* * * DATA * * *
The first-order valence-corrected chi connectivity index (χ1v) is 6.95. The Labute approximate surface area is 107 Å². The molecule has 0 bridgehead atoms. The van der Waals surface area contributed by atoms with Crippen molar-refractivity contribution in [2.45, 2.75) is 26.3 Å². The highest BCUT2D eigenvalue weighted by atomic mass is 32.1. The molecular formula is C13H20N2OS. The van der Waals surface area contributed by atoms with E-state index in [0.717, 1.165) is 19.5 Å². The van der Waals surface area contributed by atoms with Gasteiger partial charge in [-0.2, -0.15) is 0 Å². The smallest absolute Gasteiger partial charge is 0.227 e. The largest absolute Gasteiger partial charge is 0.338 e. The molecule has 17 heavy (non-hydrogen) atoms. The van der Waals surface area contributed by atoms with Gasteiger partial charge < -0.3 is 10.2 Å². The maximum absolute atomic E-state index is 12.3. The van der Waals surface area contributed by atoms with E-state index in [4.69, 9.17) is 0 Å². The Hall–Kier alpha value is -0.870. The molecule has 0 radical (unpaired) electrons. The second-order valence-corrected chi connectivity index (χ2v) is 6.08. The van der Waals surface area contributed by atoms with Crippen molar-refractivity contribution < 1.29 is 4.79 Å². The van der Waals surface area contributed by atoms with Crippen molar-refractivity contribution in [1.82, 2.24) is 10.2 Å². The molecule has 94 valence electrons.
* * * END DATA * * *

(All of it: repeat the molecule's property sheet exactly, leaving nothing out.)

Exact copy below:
The first-order valence-corrected chi connectivity index (χ1v) is 6.95. The Labute approximate surface area is 107 Å². The molecule has 0 bridgehead atoms. The van der Waals surface area contributed by atoms with Crippen molar-refractivity contribution in [2.45, 2.75) is 26.3 Å². The highest BCUT2D eigenvalue weighted by atomic mass is 32.1. The molecular formula is C13H20N2OS. The van der Waals surface area contributed by atoms with E-state index in [0.717, 1.165) is 19.5 Å². The van der Waals surface area contributed by atoms with Gasteiger partial charge in [-0.2, -0.15) is 0 Å². The smallest absolute Gasteiger partial charge is 0.227 e. The largest absolute Gasteiger partial charge is 0.338 e. The molecule has 17 heavy (non-hydrogen) atoms. The van der Waals surface area contributed by atoms with Gasteiger partial charge < -0.3 is 10.2 Å². The maximum absolute atomic E-state index is 12.3. The van der Waals surface area contributed by atoms with E-state index in [4.69, 9.17) is 0 Å². The Hall–Kier alpha value is -0.870. The molecule has 0 radical (unpaired) electrons. The second-order valence-corrected chi connectivity index (χ2v) is 6.08. The van der Waals surface area contributed by atoms with Crippen molar-refractivity contribution < 1.29 is 4.79 Å². The van der Waals surface area contributed by atoms with Crippen molar-refractivity contribution in [1.82, 2.24) is 10.2 Å². The molecule has 94 valence electrons.